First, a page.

Every spring I am so grateful to be able to begin working in the garden and marvel at the circle of life again. And I love the quote accredited to Audrey Hepburn: “To plant a garden is to believe in tomorrow.” This year it seems even more apt…
I would imagine during these difficult times our gardens will be receiving much more attention this spring and rightly so. They should be cherished, loved and tendered, rather than forgotten about and neglected as we’re always too busy…
April is a wonderful time for gardeners. Everything is waking up after the long winter sleep and there are signs of new life everywhere. But it can also feel a bit overwhelming. Where to start? What to focus on? Especially if the garden has been neglected a little over the past year or so. Life just gets in the way sometimes…
I know the feeling well – when spring makes its appearance I always write a long list of things I would like to grow and do that year. And then, as time moves on and all of a sudden it is summer, things start slipping. Because summer is a very busy time in Shetland. We only get a small window of opportunity to enjoy our outdoors when it is at its best. So many things take priority over gardening.
From my own experience I would recommend finding two or three hours per week to spend working in your garden. It is not a huge amount of time but it should be enough, providing you follow one simple rule – little but often. Even if it’s just 15 minutes every day, I encourage you to get out there and do a little bit. And you will soon start seeing a difference. Gardening is also a brilliant way to clear your head and get a bit of exercise after a busy day at work, especially if you work in an office and spend most of your day sitting down. I love getting out in the evening after dinner, when the light is just sublime and everything seems so peaceful.
And then there are the rewards. Of course you’ll enjoy some lovely fresh produce but also you will find moments of calm and happiness. For me a cup of tea after a gardening session is one of the pleasures that money cannot buy. You see happiness is simple, and contrary to what we often think it needn’t cost a penny. We just have to slow down, look around ourselves and enjoy what we have rather than seek something new the whole time, or dream about things we cannot have.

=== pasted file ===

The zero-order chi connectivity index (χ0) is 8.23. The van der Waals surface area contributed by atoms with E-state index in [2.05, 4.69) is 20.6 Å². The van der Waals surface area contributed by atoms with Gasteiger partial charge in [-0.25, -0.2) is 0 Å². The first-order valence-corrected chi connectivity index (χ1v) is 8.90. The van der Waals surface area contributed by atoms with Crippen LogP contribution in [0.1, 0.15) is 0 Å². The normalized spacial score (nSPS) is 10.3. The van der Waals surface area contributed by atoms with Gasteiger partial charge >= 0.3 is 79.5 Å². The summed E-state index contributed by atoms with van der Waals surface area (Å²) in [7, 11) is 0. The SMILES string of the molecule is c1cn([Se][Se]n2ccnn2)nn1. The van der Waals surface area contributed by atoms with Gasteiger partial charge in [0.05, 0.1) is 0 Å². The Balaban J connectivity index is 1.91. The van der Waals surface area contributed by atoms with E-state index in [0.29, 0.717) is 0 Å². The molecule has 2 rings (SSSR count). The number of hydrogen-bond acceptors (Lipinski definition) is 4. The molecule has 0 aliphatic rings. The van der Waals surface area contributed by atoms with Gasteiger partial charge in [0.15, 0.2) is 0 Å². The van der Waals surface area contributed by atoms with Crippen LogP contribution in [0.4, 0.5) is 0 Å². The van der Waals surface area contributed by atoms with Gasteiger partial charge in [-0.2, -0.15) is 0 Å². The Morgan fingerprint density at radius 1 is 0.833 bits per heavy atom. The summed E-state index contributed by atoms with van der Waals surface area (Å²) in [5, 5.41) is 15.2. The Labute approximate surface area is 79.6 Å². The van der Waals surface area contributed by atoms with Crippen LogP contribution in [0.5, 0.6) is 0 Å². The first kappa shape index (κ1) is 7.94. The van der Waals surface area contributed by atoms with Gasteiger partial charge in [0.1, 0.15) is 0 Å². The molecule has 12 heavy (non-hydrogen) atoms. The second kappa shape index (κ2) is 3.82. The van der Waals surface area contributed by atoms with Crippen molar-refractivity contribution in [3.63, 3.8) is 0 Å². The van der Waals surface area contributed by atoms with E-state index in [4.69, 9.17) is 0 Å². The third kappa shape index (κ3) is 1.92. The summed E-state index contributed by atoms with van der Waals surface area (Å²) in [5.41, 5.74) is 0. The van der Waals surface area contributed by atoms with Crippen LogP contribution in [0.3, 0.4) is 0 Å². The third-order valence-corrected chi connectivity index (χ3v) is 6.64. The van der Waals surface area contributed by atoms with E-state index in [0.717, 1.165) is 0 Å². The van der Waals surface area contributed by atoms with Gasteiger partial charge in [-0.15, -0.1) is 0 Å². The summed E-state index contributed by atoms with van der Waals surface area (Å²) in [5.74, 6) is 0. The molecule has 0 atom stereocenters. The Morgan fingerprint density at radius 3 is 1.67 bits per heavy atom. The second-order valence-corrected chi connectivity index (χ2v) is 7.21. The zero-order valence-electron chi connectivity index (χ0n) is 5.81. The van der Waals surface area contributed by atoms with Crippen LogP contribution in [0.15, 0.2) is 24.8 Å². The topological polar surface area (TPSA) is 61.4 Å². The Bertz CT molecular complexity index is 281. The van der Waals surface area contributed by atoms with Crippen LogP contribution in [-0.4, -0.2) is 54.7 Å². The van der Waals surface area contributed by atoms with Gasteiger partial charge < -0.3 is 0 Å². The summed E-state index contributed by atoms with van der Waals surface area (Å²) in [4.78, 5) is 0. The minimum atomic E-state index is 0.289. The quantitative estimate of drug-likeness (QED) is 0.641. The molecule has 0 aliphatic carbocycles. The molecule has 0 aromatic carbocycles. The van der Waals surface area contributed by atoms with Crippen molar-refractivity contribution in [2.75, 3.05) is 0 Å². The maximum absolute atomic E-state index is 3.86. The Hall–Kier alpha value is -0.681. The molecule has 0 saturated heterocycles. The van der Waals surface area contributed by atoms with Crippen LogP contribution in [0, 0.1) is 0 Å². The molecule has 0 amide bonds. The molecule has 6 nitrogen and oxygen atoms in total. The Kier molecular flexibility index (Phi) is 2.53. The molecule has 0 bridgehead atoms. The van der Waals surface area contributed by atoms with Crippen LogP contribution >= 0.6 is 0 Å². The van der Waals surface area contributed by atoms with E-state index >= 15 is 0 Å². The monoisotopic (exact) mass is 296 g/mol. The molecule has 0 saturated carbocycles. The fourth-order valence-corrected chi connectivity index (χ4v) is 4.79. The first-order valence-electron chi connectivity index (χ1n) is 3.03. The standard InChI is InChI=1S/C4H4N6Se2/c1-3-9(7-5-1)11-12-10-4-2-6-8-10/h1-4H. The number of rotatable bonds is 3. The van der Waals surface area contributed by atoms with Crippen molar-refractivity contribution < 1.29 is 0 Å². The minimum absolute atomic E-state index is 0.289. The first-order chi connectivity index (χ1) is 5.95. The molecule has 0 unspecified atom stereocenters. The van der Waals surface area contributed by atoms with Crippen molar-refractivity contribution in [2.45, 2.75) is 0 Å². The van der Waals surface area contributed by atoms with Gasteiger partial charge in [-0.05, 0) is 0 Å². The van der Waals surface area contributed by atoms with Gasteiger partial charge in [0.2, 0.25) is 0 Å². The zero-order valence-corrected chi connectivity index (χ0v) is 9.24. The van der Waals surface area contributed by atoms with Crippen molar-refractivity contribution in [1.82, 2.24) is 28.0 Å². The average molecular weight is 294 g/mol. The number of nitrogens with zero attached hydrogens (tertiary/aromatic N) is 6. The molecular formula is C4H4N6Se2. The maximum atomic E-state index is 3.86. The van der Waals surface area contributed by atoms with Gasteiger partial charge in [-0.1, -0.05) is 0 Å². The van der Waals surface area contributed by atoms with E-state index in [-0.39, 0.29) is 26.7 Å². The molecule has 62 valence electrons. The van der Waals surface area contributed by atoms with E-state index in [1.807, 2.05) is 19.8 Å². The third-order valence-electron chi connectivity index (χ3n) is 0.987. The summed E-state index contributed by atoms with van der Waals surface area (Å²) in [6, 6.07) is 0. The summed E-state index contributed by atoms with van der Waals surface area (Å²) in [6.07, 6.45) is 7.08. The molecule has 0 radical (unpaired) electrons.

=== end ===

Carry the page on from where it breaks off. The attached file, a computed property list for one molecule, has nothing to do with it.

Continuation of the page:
And if you are completely new to gardening you will probably wonder where to begin (just like I did when I moved to Shetland). My advice would be starting small. One or two raised beds is enough and you can experiment with what will grow well in your area and microclimate. Also it is a much less daunting prospect than starting a full size vegetable plot.
And remember anything you grow, however small, the harvest will make a big difference to you and the way you think of and appreciate food. All of a sudden you will think twice before you buy and throw away those supermarket bags of salad. Because growing food takes effort. A lot. But the rewards are enormous.
Enjoy the spring and happy gardening!
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2 thoughts on “To Plant a Garden Is to Believe in Tomorrow”
Many years ago I was nursing a broken wrist and couldn’t for the most part weed for 2 1/2yrs. My garden before this was pristine and only needed weeding every two wks. I had worked diligently to rid it of weeds by weeding every time I was outside….even if I’d thought I’ll just do ‘this wee bed’, I would end up being 20 mins or so from the sheer joy of being out in my growing garden.
I had gotten ahead of weeds reseeding themselves because of this and would work for 1/2 hr-45 mins to clear any windblown weeds that appeared once I’d reached this level. You are so right it is a good way to maintain things, as the initial hard work really pays off. It took me more than 2 yrs to revive my ‘weed haven’ into my beautiful perennial garden once I was able to get at it again. The the joy of being in it was doubled. Gardening is so good for the soul.
With hope, the world will rediscover this or discover it for the very first time. Hope springs eternal.
So many words of wisdom in your post. Start small is good advice. I’ve always felt that if every teenager was required to grow enough food plants for at least one meal (a salad, tabouli, etc.) they’d never be a wasteful person again.